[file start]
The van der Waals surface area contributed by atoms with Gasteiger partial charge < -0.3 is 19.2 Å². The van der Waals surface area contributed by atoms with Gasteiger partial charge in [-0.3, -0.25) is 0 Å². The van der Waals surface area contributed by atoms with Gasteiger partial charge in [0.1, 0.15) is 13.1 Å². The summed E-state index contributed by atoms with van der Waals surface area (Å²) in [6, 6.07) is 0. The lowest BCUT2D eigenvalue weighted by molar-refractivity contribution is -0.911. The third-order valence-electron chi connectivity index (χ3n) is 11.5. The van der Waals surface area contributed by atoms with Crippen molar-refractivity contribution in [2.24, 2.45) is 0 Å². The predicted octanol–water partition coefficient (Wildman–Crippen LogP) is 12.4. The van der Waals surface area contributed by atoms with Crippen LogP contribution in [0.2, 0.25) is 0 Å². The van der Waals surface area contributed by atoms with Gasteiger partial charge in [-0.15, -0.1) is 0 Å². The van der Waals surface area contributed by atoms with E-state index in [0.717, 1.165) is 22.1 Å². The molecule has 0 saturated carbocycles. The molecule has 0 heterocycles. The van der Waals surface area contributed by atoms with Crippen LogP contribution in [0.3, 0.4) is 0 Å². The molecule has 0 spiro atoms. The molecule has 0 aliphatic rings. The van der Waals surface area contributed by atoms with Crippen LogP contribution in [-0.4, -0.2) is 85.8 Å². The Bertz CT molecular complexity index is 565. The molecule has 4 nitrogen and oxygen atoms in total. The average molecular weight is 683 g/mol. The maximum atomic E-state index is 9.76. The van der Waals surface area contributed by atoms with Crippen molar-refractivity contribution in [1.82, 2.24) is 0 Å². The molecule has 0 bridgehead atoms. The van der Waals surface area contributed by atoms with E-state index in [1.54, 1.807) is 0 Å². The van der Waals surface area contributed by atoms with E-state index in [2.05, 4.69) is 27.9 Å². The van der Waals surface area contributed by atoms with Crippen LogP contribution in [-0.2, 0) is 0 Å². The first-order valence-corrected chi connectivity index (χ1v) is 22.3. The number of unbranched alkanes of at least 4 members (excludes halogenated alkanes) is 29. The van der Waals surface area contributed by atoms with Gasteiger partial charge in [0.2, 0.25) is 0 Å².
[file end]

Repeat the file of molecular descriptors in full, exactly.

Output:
The van der Waals surface area contributed by atoms with Gasteiger partial charge < -0.3 is 19.2 Å². The van der Waals surface area contributed by atoms with Gasteiger partial charge in [-0.3, -0.25) is 0 Å². The van der Waals surface area contributed by atoms with Gasteiger partial charge in [0.1, 0.15) is 13.1 Å². The summed E-state index contributed by atoms with van der Waals surface area (Å²) in [6, 6.07) is 0. The lowest BCUT2D eigenvalue weighted by molar-refractivity contribution is -0.911. The third-order valence-electron chi connectivity index (χ3n) is 11.5. The van der Waals surface area contributed by atoms with Crippen molar-refractivity contribution in [2.24, 2.45) is 0 Å². The predicted octanol–water partition coefficient (Wildman–Crippen LogP) is 12.4. The van der Waals surface area contributed by atoms with Crippen LogP contribution in [0.2, 0.25) is 0 Å². The van der Waals surface area contributed by atoms with Gasteiger partial charge in [-0.15, -0.1) is 0 Å². The van der Waals surface area contributed by atoms with E-state index in [0.717, 1.165) is 22.1 Å². The molecule has 0 saturated carbocycles. The molecule has 0 heterocycles. The van der Waals surface area contributed by atoms with Crippen LogP contribution in [0.3, 0.4) is 0 Å². The molecule has 0 spiro atoms. The molecule has 0 aliphatic rings. The van der Waals surface area contributed by atoms with Crippen LogP contribution in [-0.4, -0.2) is 85.8 Å². The Bertz CT molecular complexity index is 565. The molecule has 4 nitrogen and oxygen atoms in total. The average molecular weight is 683 g/mol. The maximum atomic E-state index is 9.76. The van der Waals surface area contributed by atoms with Crippen molar-refractivity contribution in [1.82, 2.24) is 0 Å². The molecule has 0 bridgehead atoms. The van der Waals surface area contributed by atoms with E-state index in [1.54, 1.807) is 0 Å². The van der Waals surface area contributed by atoms with E-state index in [2.05, 4.69) is 27.9 Å². The van der Waals surface area contributed by atoms with Crippen LogP contribution in [-0.2, 0) is 0 Å². The first-order valence-corrected chi connectivity index (χ1v) is 22.3. The number of unbranched alkanes of at least 4 members (excludes halogenated alkanes) is 29. The van der Waals surface area contributed by atoms with Gasteiger partial charge in [0.2, 0.25) is 0 Å².